Alienation & Isolation in Frankenstein
Mary Shelley develops the theme of alienation and isolation and its consequent increase of hostility through various characters throughout her novel Frankenstein. The theme may have originated from various elements, including Mary Shelley's father, William Godwin, who felt that the isolated individual would become vicious. This idea was shared by Shelley and manifested in the characters, Victor Frankenstein and his monster (The Journals of Mary Shelley). These two individuals were not born hostile, however, but were driven to perform their hostile actions in order to force the acknowledgement of their existence.
A third character with whom Shelley identifies the theme of isolation would be Robert Walton, the seafaring adventurer who is narrating the story. Although he is surrounded by a ship full of men, Walton confides early on to his sister that he feels isolated because none of the members of his crew could "keep hardly a word with me."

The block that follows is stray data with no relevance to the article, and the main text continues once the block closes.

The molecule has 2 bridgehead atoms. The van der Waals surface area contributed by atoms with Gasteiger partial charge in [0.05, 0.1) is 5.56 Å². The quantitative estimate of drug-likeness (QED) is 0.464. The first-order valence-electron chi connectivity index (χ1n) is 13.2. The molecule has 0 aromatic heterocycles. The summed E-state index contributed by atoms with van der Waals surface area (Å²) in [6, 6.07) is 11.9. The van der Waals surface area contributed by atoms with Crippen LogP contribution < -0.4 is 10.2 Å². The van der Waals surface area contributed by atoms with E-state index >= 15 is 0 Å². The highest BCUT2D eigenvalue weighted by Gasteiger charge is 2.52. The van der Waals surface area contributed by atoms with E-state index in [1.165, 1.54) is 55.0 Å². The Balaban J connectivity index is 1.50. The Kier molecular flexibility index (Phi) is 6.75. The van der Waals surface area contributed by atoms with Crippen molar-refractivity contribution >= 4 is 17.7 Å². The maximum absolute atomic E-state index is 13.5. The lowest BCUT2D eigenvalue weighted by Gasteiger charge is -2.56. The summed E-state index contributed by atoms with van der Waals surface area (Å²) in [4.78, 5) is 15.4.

Furthermore, Shelley portrays Walton's isolation through his instant friendship with Frankenstein, and intellectual being.
From early in the story, the reader can visualize Frankenstein's isolation when speaking of his youth. He says that his father was the only one who had educated him when he was young; therefore, he never attended any formal schools, or interacted with many children his age. It is this type of isolation that will later lead to Frankenstein's creation of the demonÃ¯Â¿Â½.
Frankenstein, at college, had found a keen interest in natural philosophy, and, because he wasn't accustomed to social interaction, had soon immersed himself in his studies, rather than meeting new acquaintances, unlike his friend Henry Clerval, who would always engage himself in conversation with new friends. In the midst of working hard to discover the "secret of life," Frankenstein lost all sense of morals and...